that being said, ask yourself this; if you discovered that the theory of determinism was true, would this change anything about what you've just articulated in this thread? what i'm saying is, for all you know, determinism could be true, and this would change nothing about what you've just said. this is an instance of that 'unfalsifiability' of each thesis - freewill and determinism - and the irrelevance of each as a matter of fact.

so then what does this age old debate matter, or why does it seem to matter so much? i'll tell you. insofar as we believe one thesis or the other, the conclusions we draw logically from each has profound importance in shaping our moral attitude toward the world. in the sciences, it is already assumed that causation exists; in fact that's the very business of the sciences... describing and explaining phenomena, particularly how they behave, why they behave. in ethics, we seek to do the same thing. understand, describe and explain moral behavior. now you can imagine the extraordinarily different conclusions about moral behavior that would be reached by those who believe in freewill and those who believe in determinism. unlike the sciences, these differences of belief would be incredibly important and change the entire field itself. this is to say the pragmatism of each thesis is as fundamentally different as it is irreconcilable. in ethics, it really does matter how we understand human behavior because the basis of our positive law is founded on that understanding (cue the part where peacegirl explains how determinism corrects centuries of multifarious nonsense). the irony here is that with an provisional acceptance of determinism, our responsibility is actually increased, because we are no longer looking 'inside' for the cause of behavior, but 'outside', as externalists, into the environment and culture. now if we seek to correct or modify a behavior, we don't haggle the individual about whether or not he 'knows' what's 'right and wrong', or if he could have 'chosen' otherwise. instead we examine how and why an individual would be compelled to be what he is; we look for ways outside of the individual that would lead him to do what he's done, etc., etc.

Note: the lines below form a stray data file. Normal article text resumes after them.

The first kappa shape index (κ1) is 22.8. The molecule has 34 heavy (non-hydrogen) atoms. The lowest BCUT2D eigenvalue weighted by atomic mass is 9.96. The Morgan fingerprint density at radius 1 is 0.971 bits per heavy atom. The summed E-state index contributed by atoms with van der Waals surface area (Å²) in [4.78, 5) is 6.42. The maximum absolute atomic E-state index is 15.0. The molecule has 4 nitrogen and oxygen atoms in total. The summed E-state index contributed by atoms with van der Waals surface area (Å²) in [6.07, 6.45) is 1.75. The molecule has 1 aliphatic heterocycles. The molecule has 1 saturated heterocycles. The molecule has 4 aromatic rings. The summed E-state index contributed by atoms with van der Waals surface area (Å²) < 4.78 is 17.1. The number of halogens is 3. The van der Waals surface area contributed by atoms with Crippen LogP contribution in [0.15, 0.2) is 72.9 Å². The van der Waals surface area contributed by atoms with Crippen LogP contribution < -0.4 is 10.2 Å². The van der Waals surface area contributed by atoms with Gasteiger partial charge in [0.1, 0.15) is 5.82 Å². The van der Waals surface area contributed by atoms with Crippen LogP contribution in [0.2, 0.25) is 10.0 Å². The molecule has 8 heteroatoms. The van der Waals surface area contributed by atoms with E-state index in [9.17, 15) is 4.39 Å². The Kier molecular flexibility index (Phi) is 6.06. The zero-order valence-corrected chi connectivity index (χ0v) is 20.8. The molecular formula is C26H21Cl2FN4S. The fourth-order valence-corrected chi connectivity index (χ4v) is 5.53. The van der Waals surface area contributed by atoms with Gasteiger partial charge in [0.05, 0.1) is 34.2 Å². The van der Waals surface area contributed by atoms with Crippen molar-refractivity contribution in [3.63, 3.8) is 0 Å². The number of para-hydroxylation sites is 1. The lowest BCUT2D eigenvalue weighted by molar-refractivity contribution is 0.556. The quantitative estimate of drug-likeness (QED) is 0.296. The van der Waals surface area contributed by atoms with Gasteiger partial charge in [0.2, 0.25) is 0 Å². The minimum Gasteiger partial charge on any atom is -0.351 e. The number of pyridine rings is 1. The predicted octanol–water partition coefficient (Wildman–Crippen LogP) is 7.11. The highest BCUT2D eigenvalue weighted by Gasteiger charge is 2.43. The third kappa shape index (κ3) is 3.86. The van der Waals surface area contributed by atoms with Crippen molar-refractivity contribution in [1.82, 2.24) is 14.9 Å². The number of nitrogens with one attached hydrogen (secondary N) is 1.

prior to this revolution in our understanding, we'd continue to make the same mistakes; we assume that there is a 'right and wrong', that all individuals are able to recognize what we believe is 'right and wrong', and that finally all individuals are either objectively 'good or bad', rather than being equally committed to doing what they all think they should do, and believing each and all that what they should do is the 'right' thing (remember plato said everyone acts for what they believe is the good).